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Rescuers Halt Search For 3 Missing After Sunday's Landslide Near Collbran

Officials said energy resources in the area were also threatened by debris and energy companies had to bring in a bulldozer on Monday to try and clear a road for workers to access condensate tanks, which are used in natural gas production in a process known as hydraulic fracturing, in order to drain them.
Mesa County Sheriff's Office
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Officials said energy resources in the area were also threatened by debris and energy companies had to bring in a bulldozer on Monday to try and clear a road for workers to access condensate tanks, which are used in natural gas production in a process known as hydraulic fracturing, in order to drain them.

 

Officials said energy resources in the area were also threatened by debris and energy companies had to bring in a bulldozer on Monday to try and clear a road for workers to access condensate tanks, which are used in natural gas production in a process known as hydraulic fracturing, in order to drain them.
Credit Mesa County Sheriff's Office
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Officials said energy resources in the area were also threatened by debris and energy companies had to bring in a bulldozer on Monday to try and clear a road for workers to access condensate tanks, which are used in natural gas production in a process known as hydraulic fracturing, in order to drain them.

    

Three people are missing including a county worker and his son after Sunday's massive landslide outside of the town of Collbran. 


Emergency responders estimated the landslide is 3 miles long, a 1/2 mile wide, and about 200 feet deep in some parts.

Rescue workers have suspended search efforts for the missing men because of the possibility of another landslide in the area, officials said Tuesday. Officials are presuming them dead. 

Aerial surveys over the area will continue, said emergency personnel at a press conference Tuesday. 

Clancy Nichols, 51, a Mesa County Road & Bridges employee, his son Danny Nichols, 24, and Wes Hawkins, 46, the district water manager for the Collbran Conservancy District have been reported missing since Sunday. 

The three men reportedly went to investigate an irrigation ditch that they feared might have been damaged by another landslide that occurred Sunday morning, officials said.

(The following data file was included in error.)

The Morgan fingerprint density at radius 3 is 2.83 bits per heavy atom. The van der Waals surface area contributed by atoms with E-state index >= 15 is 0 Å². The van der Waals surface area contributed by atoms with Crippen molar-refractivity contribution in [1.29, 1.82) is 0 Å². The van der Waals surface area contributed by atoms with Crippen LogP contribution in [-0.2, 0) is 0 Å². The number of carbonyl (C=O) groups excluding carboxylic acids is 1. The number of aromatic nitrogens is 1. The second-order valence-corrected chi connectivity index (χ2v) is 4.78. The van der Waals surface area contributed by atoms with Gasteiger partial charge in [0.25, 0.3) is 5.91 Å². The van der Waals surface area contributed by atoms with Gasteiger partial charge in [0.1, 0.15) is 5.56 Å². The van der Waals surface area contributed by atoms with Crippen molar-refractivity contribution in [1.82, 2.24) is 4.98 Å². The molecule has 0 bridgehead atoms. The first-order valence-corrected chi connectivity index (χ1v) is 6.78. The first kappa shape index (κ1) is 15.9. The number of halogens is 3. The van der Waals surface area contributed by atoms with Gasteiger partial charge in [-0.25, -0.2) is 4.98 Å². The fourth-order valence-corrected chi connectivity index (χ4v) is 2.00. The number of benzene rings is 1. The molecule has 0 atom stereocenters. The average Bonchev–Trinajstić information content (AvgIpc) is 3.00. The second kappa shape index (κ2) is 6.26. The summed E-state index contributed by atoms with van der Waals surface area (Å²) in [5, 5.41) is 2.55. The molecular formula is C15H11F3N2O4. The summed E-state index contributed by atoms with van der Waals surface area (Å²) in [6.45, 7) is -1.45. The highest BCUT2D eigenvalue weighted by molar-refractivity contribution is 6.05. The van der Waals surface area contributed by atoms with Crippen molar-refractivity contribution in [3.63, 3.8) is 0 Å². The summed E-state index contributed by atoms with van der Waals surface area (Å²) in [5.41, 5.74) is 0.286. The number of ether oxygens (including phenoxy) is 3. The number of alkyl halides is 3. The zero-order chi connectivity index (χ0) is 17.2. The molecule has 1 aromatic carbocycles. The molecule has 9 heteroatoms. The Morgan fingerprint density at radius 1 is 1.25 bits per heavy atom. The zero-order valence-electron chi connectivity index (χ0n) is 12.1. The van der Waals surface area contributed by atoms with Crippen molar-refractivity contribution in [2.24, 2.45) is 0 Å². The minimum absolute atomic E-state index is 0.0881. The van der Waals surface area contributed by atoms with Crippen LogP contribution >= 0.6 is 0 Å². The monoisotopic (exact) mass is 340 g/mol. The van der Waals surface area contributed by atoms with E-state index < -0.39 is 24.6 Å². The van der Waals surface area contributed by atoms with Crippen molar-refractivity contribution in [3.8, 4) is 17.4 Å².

On Sunday evening, a second massive landslide happened in the area.

Locals described it sounding like a freight train.

https://www.youtube.com/watch?v=-elnk7IUiKg&feature=youtu.be

Rescuers spent Monday searching for the missing men using a helicopter and unmanned aerial vehicles. 

"We saw massive cracks in the hillsides that give us an enormous amount of concern," Mesa County Sheriff Stan Hilkey said. "There's still a gigantic mound of dirt that looks unstable that could cause a secondary slide to come down on the first slide."

Rodney Hewitt, who owns 30-acres near the landslide, said he knows the missing men and looked for them for an hour on Monday morning near his property.

"There's nothing [on the hillside] anymore," Hewitt said. "All the debris went down the mountain so [it's] unlikely they will find those guys."  

No structures were reported damaged, and no major roads were affected by debris, according to the Sheriff's Office.

Hilkey said the landslide was mostly likely caused by runoff from the Grand Mesa. The area saw rainfall over the weekend, which he said could have contributed to the slide. 

The landslide occurred on the edge of the Grand Mesa on a mixture of public and private land.

Jonathan White, a geologist brought in to help assess the situation, said landslides in the area are common.

“The type of landslide is unusually big," White said. "The perimeter of Grand Mesa, all the way around, is mantled by landslides. What’s unusual is just the size.”

Hilkey said energy resources in the area were also threatened by debris. He said energy companies had to bring in a bulldozer on Monday to try and clear a road for workers to access condensate tanks, which are used in natural gas production in a process known as hydraulic fracturing, in order to drain them.

*Note: This story will be updated as the situation changes.*

 

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Laura joined KVNF in 2014. She was the news director for two years and now works as a freelance reporter covering Colorado's Western Slope. Before moving to Colorado, Laura worked as a reporter for Arizona Public Media, a public radio and television station in Tucson. She's also worked at public radio station KJZZ and public television station KAET Arizona PBS in Phoenix. Her work has aired on NPR, the BBC, Marketplace, Harvest Public Media, and on stations across the Rocky Mountain Community Radio network. Laura is an award-winning journalist with work recognized by the Society of Professional Journalists, Colorado Broadcasters Association, and RTDNA. In 2015, she was a fellow for the Institute for Justice & Journalism. Her fellowship project, a three-part series on the Karen refugee community in Delta, Colorado, received a regional Edward R. Murrow Award. Laura also has experience as a radio host, producer, writer, production assistant, videographer, and video editor. She graduated summa cum laude from the Walter Cronkite School of Journalism at Arizona State University.